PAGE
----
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Getting Started with R: An Introduction for Biologists
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GETTING STARTED WITH R: AN INTRODUCTION FOR BIOLOGISTS

PAPERBACK by Beckerman, Andrew P. (Department of Animal and Plant Science, University of Sheffield); Childs, Dylan Z. (Department of Animal and Plant Science, University of Sheffield); Petchey, Owen L. (Department of Evolutionary Biology and Environmental Studies, University of Zurich)

£21.41

ISBN
9780198787846
IMPRINT
OXFORD UNIVERSITY PRESS
 
 
EDITION
2ND REVISED EDITION
PUBLISHER
OXFORD UNIVERSITY PRESS
STOCK FOR DELIVERY
IN STOCK
FORMAT
PAPERBACK
PAGES
256 pages
PUBLICATION DATE
02 FEB 2017

DESCRIPTION

R is rapidly becoming the standard software for statistical analyses, graphical presentation of data, and programming in the natural, physical, social, and engineering sciences. Getting Started with R is now the go-to introductory guide for biologists wanting to learn how to use R in their research. It teaches readers how to import, explore, graph, and analyse data, while keeping them focused on their ultimate goals: clearly communicating their data in oral presentations, posters, papers, and reports. It provides a consistent workflow for using R that is simple, efficient, reliable, and reproducible. This second edition has been updated and expanded while retaining the concise and engaging nature of its predecessor, offering an accessible and fun introduction to the packages dplyr and ggplot2 for data manipulation and graphing. It expands the set of basic statistics considered in the first edition to include new examples of a simple regression, a one-way and a two-way ANOVA. Finally, it introduces a new chapter on the generalised linear model. Getting Started with R is suitable for undergraduates, graduate students, professional researchers, and practitioners in the biological sciences.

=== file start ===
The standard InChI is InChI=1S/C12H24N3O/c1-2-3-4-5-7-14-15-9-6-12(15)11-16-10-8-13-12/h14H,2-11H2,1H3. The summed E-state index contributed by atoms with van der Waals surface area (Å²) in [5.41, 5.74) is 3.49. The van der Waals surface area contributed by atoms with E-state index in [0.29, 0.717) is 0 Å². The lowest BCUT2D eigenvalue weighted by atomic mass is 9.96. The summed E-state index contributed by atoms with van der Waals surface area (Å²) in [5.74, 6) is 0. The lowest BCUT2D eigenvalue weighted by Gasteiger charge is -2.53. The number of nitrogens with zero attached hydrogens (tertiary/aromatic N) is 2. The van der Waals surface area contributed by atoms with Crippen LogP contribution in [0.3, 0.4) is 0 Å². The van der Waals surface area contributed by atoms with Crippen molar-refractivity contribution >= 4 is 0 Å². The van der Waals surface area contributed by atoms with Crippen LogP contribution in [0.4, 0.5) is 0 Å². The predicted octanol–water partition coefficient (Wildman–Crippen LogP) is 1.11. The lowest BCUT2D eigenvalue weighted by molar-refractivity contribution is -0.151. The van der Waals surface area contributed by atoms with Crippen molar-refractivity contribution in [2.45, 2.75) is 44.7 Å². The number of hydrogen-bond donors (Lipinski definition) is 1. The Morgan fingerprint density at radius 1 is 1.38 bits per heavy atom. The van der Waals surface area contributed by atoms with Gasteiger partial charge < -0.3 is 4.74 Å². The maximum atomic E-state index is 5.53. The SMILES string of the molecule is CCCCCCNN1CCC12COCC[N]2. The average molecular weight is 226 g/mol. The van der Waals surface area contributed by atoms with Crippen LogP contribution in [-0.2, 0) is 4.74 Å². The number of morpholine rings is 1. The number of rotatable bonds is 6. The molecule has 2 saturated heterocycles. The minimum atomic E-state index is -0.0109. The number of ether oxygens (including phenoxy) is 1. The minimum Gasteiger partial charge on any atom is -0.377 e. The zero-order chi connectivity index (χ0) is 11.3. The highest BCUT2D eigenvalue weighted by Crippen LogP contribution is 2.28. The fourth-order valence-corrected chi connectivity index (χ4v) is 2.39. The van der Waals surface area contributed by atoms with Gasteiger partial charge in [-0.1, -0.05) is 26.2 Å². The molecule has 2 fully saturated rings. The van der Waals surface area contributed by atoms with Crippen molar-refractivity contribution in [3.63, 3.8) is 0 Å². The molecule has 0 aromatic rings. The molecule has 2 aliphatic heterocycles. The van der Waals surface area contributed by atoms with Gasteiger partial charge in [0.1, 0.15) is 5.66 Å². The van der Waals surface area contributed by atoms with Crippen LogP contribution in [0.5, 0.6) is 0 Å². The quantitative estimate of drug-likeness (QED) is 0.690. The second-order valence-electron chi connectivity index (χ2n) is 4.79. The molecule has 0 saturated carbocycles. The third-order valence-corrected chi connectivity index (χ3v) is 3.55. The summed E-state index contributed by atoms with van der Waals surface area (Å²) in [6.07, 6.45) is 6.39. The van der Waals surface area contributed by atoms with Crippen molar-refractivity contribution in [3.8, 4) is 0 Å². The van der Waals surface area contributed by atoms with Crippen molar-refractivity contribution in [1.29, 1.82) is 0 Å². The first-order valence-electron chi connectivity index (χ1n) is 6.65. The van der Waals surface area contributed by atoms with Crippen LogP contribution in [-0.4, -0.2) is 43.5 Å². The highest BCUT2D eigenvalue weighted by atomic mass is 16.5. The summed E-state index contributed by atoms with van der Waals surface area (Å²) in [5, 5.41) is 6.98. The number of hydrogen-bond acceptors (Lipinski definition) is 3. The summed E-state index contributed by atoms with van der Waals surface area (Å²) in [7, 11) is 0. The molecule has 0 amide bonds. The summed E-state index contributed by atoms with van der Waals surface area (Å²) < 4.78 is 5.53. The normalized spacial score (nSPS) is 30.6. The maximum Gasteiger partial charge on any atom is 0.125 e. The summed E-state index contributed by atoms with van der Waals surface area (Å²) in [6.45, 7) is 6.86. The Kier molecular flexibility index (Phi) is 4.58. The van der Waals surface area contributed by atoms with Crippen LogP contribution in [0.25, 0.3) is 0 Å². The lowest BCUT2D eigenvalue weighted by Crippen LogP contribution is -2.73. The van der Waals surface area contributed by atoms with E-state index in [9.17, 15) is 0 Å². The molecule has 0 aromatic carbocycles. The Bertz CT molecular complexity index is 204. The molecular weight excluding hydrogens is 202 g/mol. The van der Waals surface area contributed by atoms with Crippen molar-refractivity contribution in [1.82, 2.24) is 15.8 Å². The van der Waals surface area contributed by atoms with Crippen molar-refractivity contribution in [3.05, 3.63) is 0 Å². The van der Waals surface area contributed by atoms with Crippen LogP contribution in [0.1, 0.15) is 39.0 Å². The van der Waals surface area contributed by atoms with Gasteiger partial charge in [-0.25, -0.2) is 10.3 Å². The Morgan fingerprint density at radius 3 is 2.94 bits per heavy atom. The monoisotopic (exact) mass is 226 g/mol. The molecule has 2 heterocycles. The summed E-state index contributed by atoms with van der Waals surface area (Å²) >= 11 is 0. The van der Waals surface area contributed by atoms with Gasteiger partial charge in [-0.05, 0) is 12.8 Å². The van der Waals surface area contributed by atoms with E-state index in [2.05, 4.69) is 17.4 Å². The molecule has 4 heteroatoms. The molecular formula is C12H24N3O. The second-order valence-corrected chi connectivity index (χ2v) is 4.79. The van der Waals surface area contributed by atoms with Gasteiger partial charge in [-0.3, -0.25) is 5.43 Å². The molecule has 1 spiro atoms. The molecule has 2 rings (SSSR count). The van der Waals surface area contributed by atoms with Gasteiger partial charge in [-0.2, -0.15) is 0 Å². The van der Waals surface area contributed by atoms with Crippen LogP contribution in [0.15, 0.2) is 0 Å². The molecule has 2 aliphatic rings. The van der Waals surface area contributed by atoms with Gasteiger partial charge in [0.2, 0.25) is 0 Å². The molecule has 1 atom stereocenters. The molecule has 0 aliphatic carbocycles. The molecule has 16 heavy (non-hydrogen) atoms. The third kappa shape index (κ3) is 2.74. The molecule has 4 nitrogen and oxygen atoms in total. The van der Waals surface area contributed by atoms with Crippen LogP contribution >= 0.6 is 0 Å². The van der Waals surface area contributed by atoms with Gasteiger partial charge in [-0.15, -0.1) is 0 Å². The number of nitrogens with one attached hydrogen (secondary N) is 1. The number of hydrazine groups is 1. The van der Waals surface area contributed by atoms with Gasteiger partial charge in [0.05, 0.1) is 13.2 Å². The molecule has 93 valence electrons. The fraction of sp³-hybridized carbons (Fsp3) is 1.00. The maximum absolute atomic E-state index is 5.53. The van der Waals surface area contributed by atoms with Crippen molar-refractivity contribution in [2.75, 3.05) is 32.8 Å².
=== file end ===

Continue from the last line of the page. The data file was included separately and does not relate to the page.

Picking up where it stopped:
CONTENTS

Preface 1: Getting and getting acquainted with R 2: Getting your data into R 3: Data management, manipulation, and exploration with dplyr 4: Visualising your data 5: Introducing statistics in R 6: Advancing your statistics in R 7: Getting started with generalised linear models 8: Pimping your plots: scales and themes in ggplot2 9: Closing remarks Appendices